As the Newton City Commission and staff goes through the annual budgeting process, all angles are being reviewed as the city works to set its budget for Fiscal Year 2020.
Part of that process, as Director of Finance Donna Pickman pointed out, is looking at the five year forecast to maintain fiscal discipline and provide essential services to city residents.
"It's always been in the budget, but I don't think it's been looked at like we're looking at it now," Pickman said.
Focus on the five-year forecast is crucial at this moment as Newton nears a point of deficit spending, which could hit as early as 2020 based on the projections presented by Pickman at a recent city work session.
Based on projected revenues and expenditures (as well as market increases factored using the Consumer Price Index), the city would be looking at a negative overall balance as early as Fiscal Year 2021 — even considering assessed valuation and related revenue increases. Starting in 2021, the ending balance in all five property tax funds is projected to be at a deficit of $80,351, which could grow to $6 million by 2024 if nothing is done.
Pickman pointed out that is the absolute worst case scenario. The budget for specific funds was also broken out to show where the city commission could start to cut into that potential deficit.
Some funds that have come under the most discussion in regards to raising revenue are the water and wastewater funds — tied back to the sewer upgrade fee project costs. Given that project came in under budget, the city commission has talked about the potential to reduce sewage rates, which were initially projected to increase by 38 percent. Looking at lower increase options (either 19 or 16 percent), along with a $1.90 increase to base water rates, that would push deficit budgets back in those funds for at least one year.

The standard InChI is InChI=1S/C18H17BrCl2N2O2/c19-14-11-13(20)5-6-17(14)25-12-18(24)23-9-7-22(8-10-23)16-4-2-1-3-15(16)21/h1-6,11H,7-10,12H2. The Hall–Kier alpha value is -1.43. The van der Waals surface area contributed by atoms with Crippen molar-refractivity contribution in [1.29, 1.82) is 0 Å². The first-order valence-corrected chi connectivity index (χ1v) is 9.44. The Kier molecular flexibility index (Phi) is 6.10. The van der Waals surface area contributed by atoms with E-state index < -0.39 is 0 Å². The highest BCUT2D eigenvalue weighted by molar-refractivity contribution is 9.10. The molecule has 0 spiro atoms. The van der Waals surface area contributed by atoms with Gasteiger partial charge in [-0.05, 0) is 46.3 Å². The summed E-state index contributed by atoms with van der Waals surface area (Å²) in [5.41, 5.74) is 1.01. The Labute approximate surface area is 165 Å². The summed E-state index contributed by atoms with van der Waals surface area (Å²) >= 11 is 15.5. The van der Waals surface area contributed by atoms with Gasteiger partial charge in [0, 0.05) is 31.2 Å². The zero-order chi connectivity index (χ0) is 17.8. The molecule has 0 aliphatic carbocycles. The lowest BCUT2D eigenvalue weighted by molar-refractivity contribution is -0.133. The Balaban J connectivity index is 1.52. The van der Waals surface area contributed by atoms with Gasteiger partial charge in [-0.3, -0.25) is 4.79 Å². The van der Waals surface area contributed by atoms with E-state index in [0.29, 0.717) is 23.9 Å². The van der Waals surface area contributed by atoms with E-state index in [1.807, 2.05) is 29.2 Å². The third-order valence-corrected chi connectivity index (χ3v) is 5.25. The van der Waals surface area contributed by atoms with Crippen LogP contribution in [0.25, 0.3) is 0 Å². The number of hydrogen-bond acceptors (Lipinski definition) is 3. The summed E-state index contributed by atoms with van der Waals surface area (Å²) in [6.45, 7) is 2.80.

While the city has sought out input on just what citizens want the commission to do in regards to savings tied to the lower-than-projected costs for the sewer upgrade, no clear path forward has emerged. What is clear, though, is that if nothing is done to increase revenue in those funds the city could be looking at an even larger deficit — particularly in the wastewater fund.
"If we do nothing, by 2024 we're $4.1 million dollars in the hole," said vice mayor Leroy Koehn. "We can't do nothing."
More pressingly, and making up a big chunk of the city's expenditures, the bond and interest fund could see a deficit balance by Fiscal Year 2020 if nothing is done in the current budget cycle — given the number of bonded projects that have been approved in the capital improvement plan (e.g. the law enforcement center remodel, street enhancements for a project with Occidental Management, etc.).
Director of Public Works Suzanne Loomis pointed out that there are multiple projects on that list that are subject to change, but as currently scheduled the city will have at least $5 million in bond payments to make over the next five years. If no action is taken, the city would end Fiscal Year 2020 nearly $200,000 in the hole in the bond and interest fund.
Projecting a four-mill increase in the bond and interest fund would cover the city for an additional year, but Pickman said part of the rationale behind the five-year forecast is to help get Newton on solid ground for the foreseeable future — something the commission would need to weigh when considering a larger, eight mill increase to the fund (which would push off the deficit for at least five years).
"We need to find a good base line where we can stay and not go past a certain point," Pickman said. "This gives you lots of food for thought."
"If we went up eight now, we may not have to increase for a while," said commissioner Rod Kreie.
Commissioner Glen Davis noted he has already been alerting residents to a potential eight mill increase while the commission overall noted it had a lot to digest and discuss, thanks to the five-year forecast, before setting the FY 2020 budget.